Design of mold to yield elastomeric membrane whose shape and size, when inflated, is similar to the shape of the human heart
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Nearly five million Americans are living with heart failure and 550,000 new cases are diagnosed each year in the US. Amongst the new approaches to develop a better solution for Congestive Heart Failure, Ventricular Recovery (VR) holds the most promise. A team, under the guidance of Dr. Criscione in the Cardiac Mechanics Lab at Texas A&M University, is currently developing an investigative device which aims to assist in VR by restoration of physiological strain patterns in the myocardial cells. The contribution of this thesis has been towards the development of a molding apparatus that yields a polymeric membrane whose shape, when inflated, is similar to the shape of the human heart. This membrane would surround the epicardial surface of the heart, when used for the device being discussed and in particular for the prototypes being developed. Contribution also includes a testing apparatus that measures the inflation of a membrane and simulation to predict the behavior of isotropic ellipsoids upon inflation. After unsuccessful implementations of two processing techniques, the successful design, fabrication implementation and attachment method meets the design criteria and is based on a thermoforming technique. Inflation profiles for membranes developed using this technique were studied at different pressures, with the axis length as variable. At 1kpa, which is the normal coronary arterial pressure, the membrane with an axis length of 140mm was found to show a shape which is similar to the shape of the human heart. In order to better understand and predict the shape an isotropic ellipsoidal membrane would take upon inflation without experimentation, simulations were carried out. Successful conversion of ellipsoidal geometry, with a few degrees of freedom as parameters, aided in simulation.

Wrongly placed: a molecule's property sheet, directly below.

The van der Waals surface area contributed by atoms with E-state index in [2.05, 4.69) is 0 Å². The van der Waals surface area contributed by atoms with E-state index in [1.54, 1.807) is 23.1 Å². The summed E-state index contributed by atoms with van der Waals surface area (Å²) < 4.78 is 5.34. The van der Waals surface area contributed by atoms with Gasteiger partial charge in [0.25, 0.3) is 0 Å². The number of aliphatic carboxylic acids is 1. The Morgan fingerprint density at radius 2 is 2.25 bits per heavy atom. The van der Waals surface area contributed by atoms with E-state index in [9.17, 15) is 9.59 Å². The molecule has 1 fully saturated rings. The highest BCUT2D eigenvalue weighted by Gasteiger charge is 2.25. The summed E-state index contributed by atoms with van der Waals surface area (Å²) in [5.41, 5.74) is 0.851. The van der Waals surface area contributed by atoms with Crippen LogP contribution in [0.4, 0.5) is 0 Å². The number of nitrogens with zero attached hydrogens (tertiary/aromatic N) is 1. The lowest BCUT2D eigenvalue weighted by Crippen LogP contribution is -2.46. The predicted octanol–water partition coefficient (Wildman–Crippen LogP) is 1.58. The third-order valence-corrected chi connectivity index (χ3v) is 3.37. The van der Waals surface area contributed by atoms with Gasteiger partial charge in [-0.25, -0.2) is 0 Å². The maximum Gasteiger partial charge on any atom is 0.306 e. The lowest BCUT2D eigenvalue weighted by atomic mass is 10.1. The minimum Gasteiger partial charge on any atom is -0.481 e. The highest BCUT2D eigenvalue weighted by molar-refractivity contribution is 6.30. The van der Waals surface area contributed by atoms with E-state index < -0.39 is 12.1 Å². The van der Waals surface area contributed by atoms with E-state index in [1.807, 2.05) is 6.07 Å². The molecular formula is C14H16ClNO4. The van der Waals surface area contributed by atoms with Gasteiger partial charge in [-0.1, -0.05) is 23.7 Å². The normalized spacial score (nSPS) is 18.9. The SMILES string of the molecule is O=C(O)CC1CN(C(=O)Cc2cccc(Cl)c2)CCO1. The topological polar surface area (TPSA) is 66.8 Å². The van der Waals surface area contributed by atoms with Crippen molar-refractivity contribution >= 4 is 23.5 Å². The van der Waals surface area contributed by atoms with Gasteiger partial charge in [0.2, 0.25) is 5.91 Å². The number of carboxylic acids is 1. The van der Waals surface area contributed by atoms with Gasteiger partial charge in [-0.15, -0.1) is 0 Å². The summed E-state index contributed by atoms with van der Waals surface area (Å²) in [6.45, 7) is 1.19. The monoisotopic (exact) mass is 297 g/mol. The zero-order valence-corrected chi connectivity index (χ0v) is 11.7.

Lagu, Amit Vinayak (2004). Design of mold to yield elastomeric membrane whose shape and size, when inflated, is similar to the shape of the human heart. Master's thesis, Texas A&M University. Texas A&M University. Available electronically from